The end of the world is a pretty commonplace incident.
We've read about those moments from which humanity could never again turn back; they were drilled into our heads as dry dates in history classes, the routine of education robbing them of their amazing power. Even in my own lifetime I can pinpoint several keystones after which life could never again be the same.
I can't forget those moments, and neither will my nephews and nieces. The teachers of the coming decades will force them to memorise their dates. 2008, 2003, 2001. And now 2016.
Make no mistake, this was a time of massive changes. Our understanding of the world has taken more hits in this year than any in my recent memory. The things we've seen and learned recently can't be ignored. A machine of hate grinds lives into the sands of the Middle East and has reached even into the heart of Dhaka to deliver us to death. Death and destruction visit people on quiet streets, markets and art exhibitions. Demagogues worldwide have won victories against our expectations of intelligence and decency. The many against the few, the few against the many. Our innocence is the constant casualty.
Innocence, after all, is just ignorance by another name. We no longer have the luxury of ignorance; that freedom was taken away from us by familiar faces posing before black flags. Now we know just how ugly, how frightening the world really is.
And how easy it is to know in 2016. Never have people had access to so much information, from so many places we will never see and people we will never meet. The bare facts of incidents are known to us all. More terrorist attacks are reported on the news than ever, that's a fact. Russia is involved in both Syria and the US election, another straightforward fact. We know these things but it's not enough to just know them. We have to understand how these facts came to be true, and we must learn how to respond to our knowledge.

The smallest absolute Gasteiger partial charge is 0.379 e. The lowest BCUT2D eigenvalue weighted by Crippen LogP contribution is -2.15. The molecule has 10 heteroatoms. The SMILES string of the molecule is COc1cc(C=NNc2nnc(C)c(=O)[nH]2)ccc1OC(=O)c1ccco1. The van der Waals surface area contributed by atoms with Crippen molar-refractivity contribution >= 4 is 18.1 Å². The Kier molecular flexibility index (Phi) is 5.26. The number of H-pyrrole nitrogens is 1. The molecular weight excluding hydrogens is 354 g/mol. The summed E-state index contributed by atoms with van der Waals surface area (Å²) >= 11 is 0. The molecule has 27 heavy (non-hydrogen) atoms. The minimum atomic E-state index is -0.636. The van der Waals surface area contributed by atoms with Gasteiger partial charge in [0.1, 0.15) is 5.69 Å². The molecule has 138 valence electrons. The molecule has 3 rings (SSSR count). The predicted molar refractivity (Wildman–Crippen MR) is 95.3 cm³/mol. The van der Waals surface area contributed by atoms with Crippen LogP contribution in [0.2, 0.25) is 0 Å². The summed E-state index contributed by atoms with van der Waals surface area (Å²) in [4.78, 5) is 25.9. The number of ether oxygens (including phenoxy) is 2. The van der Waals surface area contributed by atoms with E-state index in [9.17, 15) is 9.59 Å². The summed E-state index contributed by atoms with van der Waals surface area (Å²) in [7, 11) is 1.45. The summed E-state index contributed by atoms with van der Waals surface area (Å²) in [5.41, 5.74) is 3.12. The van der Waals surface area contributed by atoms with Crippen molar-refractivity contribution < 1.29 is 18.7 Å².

We have finally reached the critical point of connectivity where we will regularly be exposed to information from all around the world that will push us to respond. The option to tune out and live in blissful ignorance is dead. 2016 has popped our cosy little bubbles.
We don't live in a world that's more violent. We don't live in a world that's worse. This is an era of unprecedented peace, freedom and prosperity. Humanity is slowly winning the battle against its host of horrors, but what troubles remain active now have a reach unprecedented. Conflict has decreased, but communications and transport technology allow conflicts to achieve global dimensions.
Less is decidedly more.
Our connectedness puts us in a state of mind that nothing in our past has prepared us for. All the news and ideas from every corner of the world play a sort of trick, creating a sense of immediacy and closeness with what we have learned. So when we hear about horror and grief in another continent, we identify with it. We're social animals, we can't help this. When we learn of attacks in Brussels, we in Dhaka feel attacked. Solidarity is a beautiful thing but what does it say of us that we feel so personally threatened? What does it say about us that the politics of Iraq and Syria not only pulled in armies from oceans away, but that it created a twisted revenge cult that seduced lonely young men in Dhaka down a path of destruction in July?
The option to respond to pain and fear with hatred and violence is just that: an option. We don't have to choose it.
In the coming years we will come closer and closer to the scenes of violence and suffering – the majority of us through the internet, not in person. Just as we can't unknow global events, we can't halt our increasing interconnectedness. The idea of preventing the world from coming to you is just a dinosaur at this point. No man can be an island. No country is alone. 2016 has ended the isolated world. Reactionary attempts to turn the clock back are fundamental misunderstandings of this awesome truth and will only hurt us.
The world ended in 2016, but not for the first time. The world ended in 2008, and before that in 2003 and 2001. 1999. 1991, with the dissolution of the Soviet Union. February 11, 1990. 1971. 1947. 1945. 1939. 1929. 1918. 1914. For better or worse events kill the world of yesterday all the time. There is always a day after, a new world to live in, built atop the ruins and bones of the old. Over, and over again. This can be a cause of despair, but I urge you to call it your cause for hope, because we always have the power to choose what tomorrow will look like. It is a choice we each make, from the President of the United States down to a stateless child born on a boat rocking on ocean waves.
That child and that president are both products of the choices we have made in the world 2016 has created. They are not the best of choices, but there's always a new day ahead.
Zoheb Mashiur is a prematurely balding man with bad facial hair and so does his best to avoid people. Ruin his efforts by writing to email@example.com